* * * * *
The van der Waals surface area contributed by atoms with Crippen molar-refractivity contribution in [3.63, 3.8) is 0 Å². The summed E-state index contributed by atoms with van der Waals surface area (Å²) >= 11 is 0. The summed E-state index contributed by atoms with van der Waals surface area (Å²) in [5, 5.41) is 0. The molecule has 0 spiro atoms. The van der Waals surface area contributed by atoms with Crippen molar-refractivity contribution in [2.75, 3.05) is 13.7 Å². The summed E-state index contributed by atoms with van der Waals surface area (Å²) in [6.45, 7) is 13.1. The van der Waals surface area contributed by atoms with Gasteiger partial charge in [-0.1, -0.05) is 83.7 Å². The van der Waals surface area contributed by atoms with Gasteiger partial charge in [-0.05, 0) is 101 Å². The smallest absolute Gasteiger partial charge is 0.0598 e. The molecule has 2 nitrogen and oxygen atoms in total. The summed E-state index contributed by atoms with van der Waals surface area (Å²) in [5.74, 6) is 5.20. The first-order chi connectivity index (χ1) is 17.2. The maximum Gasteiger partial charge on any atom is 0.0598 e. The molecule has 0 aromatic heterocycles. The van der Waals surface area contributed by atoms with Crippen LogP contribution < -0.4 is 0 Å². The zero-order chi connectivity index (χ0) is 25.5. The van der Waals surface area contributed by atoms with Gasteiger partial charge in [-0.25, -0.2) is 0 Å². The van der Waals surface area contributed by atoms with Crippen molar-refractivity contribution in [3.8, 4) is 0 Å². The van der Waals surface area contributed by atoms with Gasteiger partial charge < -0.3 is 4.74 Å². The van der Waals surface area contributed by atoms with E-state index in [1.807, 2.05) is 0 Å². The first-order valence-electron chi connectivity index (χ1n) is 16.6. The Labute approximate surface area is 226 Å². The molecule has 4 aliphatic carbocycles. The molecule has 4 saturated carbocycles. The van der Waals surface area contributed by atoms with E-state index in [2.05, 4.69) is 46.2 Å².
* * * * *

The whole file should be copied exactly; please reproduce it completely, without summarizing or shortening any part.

The van der Waals surface area contributed by atoms with Crippen molar-refractivity contribution in [3.63, 3.8) is 0 Å². The summed E-state index contributed by atoms with van der Waals surface area (Å²) >= 11 is 0. The summed E-state index contributed by atoms with van der Waals surface area (Å²) in [5, 5.41) is 0. The molecule has 0 spiro atoms. The van der Waals surface area contributed by atoms with Crippen molar-refractivity contribution in [2.75, 3.05) is 13.7 Å². The summed E-state index contributed by atoms with van der Waals surface area (Å²) in [6.45, 7) is 13.1. The van der Waals surface area contributed by atoms with Gasteiger partial charge in [-0.1, -0.05) is 83.7 Å². The van der Waals surface area contributed by atoms with Gasteiger partial charge in [-0.05, 0) is 101 Å². The smallest absolute Gasteiger partial charge is 0.0598 e. The molecule has 2 nitrogen and oxygen atoms in total. The summed E-state index contributed by atoms with van der Waals surface area (Å²) in [5.74, 6) is 5.20. The first-order chi connectivity index (χ1) is 17.2. The maximum Gasteiger partial charge on any atom is 0.0598 e. The molecule has 0 aromatic heterocycles. The van der Waals surface area contributed by atoms with Crippen LogP contribution < -0.4 is 0 Å². The zero-order chi connectivity index (χ0) is 25.5. The van der Waals surface area contributed by atoms with Gasteiger partial charge in [-0.25, -0.2) is 0 Å². The van der Waals surface area contributed by atoms with Crippen molar-refractivity contribution in [3.8, 4) is 0 Å². The van der Waals surface area contributed by atoms with Gasteiger partial charge < -0.3 is 4.74 Å². The van der Waals surface area contributed by atoms with E-state index in [1.807, 2.05) is 0 Å². The first-order valence-electron chi connectivity index (χ1n) is 16.6. The Labute approximate surface area is 226 Å². The molecule has 4 aliphatic carbocycles. The molecule has 4 saturated carbocycles. The van der Waals surface area contributed by atoms with E-state index in [2.05, 4.69) is 46.2 Å².